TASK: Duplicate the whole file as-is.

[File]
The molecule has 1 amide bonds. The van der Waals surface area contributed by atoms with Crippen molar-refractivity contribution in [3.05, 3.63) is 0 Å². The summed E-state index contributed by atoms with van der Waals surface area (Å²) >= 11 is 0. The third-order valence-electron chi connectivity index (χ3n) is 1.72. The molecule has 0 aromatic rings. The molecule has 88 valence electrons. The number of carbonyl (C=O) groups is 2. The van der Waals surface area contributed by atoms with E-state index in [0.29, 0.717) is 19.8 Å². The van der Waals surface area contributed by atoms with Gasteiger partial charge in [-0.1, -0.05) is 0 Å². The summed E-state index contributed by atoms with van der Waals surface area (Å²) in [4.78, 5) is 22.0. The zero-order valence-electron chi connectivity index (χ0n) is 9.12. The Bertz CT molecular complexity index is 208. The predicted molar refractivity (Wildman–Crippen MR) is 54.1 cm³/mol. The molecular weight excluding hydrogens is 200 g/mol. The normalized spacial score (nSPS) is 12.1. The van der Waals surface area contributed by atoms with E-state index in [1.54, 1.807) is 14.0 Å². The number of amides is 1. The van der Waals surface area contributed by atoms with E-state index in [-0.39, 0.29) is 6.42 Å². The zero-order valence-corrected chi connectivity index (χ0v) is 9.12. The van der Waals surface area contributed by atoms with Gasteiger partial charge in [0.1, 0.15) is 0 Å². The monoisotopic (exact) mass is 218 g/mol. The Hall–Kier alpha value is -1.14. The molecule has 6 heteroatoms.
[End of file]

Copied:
The molecule has 1 amide bonds. The van der Waals surface area contributed by atoms with Crippen molar-refractivity contribution in [3.05, 3.63) is 0 Å². The summed E-state index contributed by atoms with van der Waals surface area (Å²) >= 11 is 0. The third-order valence-electron chi connectivity index (χ3n) is 1.72. The molecule has 0 aromatic rings. The molecule has 88 valence electrons. The number of carbonyl (C=O) groups is 2. The van der Waals surface area contributed by atoms with E-state index in [0.29, 0.717) is 19.8 Å². The van der Waals surface area contributed by atoms with Gasteiger partial charge in [-0.1, -0.05) is 0 Å². The summed E-state index contributed by atoms with van der Waals surface area (Å²) in [4.78, 5) is 22.0. The zero-order valence-electron chi connectivity index (χ0n) is 9.12. The Bertz CT molecular complexity index is 208. The predicted molar refractivity (Wildman–Crippen MR) is 54.1 cm³/mol. The molecular weight excluding hydrogens is 200 g/mol. The normalized spacial score (nSPS) is 12.1. The van der Waals surface area contributed by atoms with E-state index in [1.54, 1.807) is 14.0 Å². The number of amides is 1. The van der Waals surface area contributed by atoms with E-state index in [-0.39, 0.29) is 6.42 Å². The zero-order valence-corrected chi connectivity index (χ0v) is 9.12. The van der Waals surface area contributed by atoms with Gasteiger partial charge in [0.1, 0.15) is 0 Å². The monoisotopic (exact) mass is 218 g/mol. The Hall–Kier alpha value is -1.14. The molecule has 6 heteroatoms.